Novak Djokovic admitted last night that his biggest rival in the Wimbledon final was not Roger Federer, the eight-time champion in front of him, but the 15,000 fans packed into Centre Court.
From first ball till last, they were cheering for their favourite, Federer. Even in the normally decorous Royal Box, the suited and booted were out of their posh, padded chairs to roar and cheer when Federer broke back in the fifth set.
Djokovic said: “When the crowd is chanting ‘Roger’ I hear ‘Novak’,” he said. “It sounds silly, but it is like that. I try to convince myself that it’s like that.
“That was one thing that I promised myself coming on to the court today, that I need to stay calm and composed, because I knew that the atmosphere will be as it was.
“Obviously Roger is playing well. I mean, I kind of predicted the scenarios in my head already, visualised what’s going to happen.”
The 7-6, 1-6, 7-6, 4-6, 7-6 win took three minutes shy of five hours, almost all of which was an emotional rollercoaster for both men. Federer was the better player but it was Djokovic who found a way to win. Because that is what Djokovic does time and again: he mops up the pressure and the tension and then he wears the opposition down. “It was probably the most demanding, mentally most demanding, match I was ever part of,” he said. “I had the most physically demanding match against Nadal in the finals of Australia that went almost six hours. But mentally this was different level, because of everything.
“It’s hard to not be aware [of the crowd]. You have that kind of electric atmosphere, that kind of noise, especially in some decisive moments where we’re quite even. It’s one way or another. The crowd gets into it.
“Of course, if you have the majority of the crowd on your side, it helps, it gives you motivation, it gives you strength, it gives you energy. When you don’t, then you have to find it within, I guess.”
Federer had two match points in that fifth set. Two clean aces told of his intent but then the moment was taken from him by the Serb everyone was loving to hate.
For Federer, at 37, to come so close to victory on a court that he thinks of as his own, was a bitter blow. Who knows whether he will ever be able to turn in a performance like that, over five sets, again in a major final?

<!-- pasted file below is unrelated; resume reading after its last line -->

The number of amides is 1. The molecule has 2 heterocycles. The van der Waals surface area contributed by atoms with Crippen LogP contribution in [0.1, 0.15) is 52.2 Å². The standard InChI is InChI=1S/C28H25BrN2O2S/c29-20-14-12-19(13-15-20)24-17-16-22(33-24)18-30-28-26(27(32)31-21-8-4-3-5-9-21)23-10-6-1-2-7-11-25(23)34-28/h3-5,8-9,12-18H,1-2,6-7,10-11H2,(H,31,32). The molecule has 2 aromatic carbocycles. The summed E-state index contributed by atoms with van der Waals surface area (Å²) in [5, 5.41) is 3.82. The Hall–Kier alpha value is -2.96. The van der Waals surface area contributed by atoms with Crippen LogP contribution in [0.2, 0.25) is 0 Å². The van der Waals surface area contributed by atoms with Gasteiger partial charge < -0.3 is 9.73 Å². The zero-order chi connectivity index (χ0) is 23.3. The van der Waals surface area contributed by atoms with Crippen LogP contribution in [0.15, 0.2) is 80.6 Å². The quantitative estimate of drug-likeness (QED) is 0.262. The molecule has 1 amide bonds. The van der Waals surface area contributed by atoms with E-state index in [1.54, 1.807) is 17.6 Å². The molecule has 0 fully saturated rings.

“It’s similar to getting broken when you’re serving for the match: take it on your chin, you move on,” Federer said. “You try to forget, try to take the good things out of this match. There’s just tons of it.
“Like similar to ’08 [final] maybe (which he lost in five sets to Rafael Nadal). I will look back at it and think, ‘well, it’s not that bad after all’. For now it hurts, and it should, like every loss does here at Wimbledon.
“I think it’s a mindset. I’m very strong at being able to move on because I don’t want to be depressed about actually an amazing tennis match.”
Djokovic now has 16 grand slam trophies to his name; Nadal has 18 and Federer has 20. He is closing in on the two rivals he has chased around the grand slam circuit for the past 11 years, since he won his first title at the Australian Open in 2008. Federer is still the GOAT (Greatest Of All Time) but Djokovic wants that crown and, at 32, he has plenty of more years ahead of him to get it.
“I’m getting closer, but also they’re winning slams,” Djokovic said. “We’re kind of complementing each other. We’re making each other grow and evolve and still be in this game.
“I think those two guys [Federer and Nadal] are probably one of the biggest reasons I still compete at this level. The fact that they made history of this sport motivates me as well, inspires me to try to do what they have done, what they’ve achieved, and even more.
“Whether I’m going to be able to do it or not, I don’t know. I mean, I’m not really looking at age as a restriction of any kind for me at least.”
Yet Federer is long since over that sort of thing. He broke the biggest record of his career 10 years ago when he overtook Pete Sampras’s then record of 14 grand slam singles titles. If Djokovic wants his record, he can have it; it will not deter the Swiss from playing, competing and trying to find a way to win.
“I didn’t become a tennis player for that,” he said. “I really didn’t. It’s about trying to win Wimbledon, trying to have good runs here, playing in front of such an amazing crowd in this Centre Court against players like Novak and so forth. That’s what I play for.”
So did Federer see any similarity between yesterday’s epic five-setter, the longest men’s final in Wimbledon history, and his 2008 final with Nadal, the match regarded by many as the greatest match ever played? Not really.
“I’m the loser both times,” he said, “so that’s the only similarity I see.”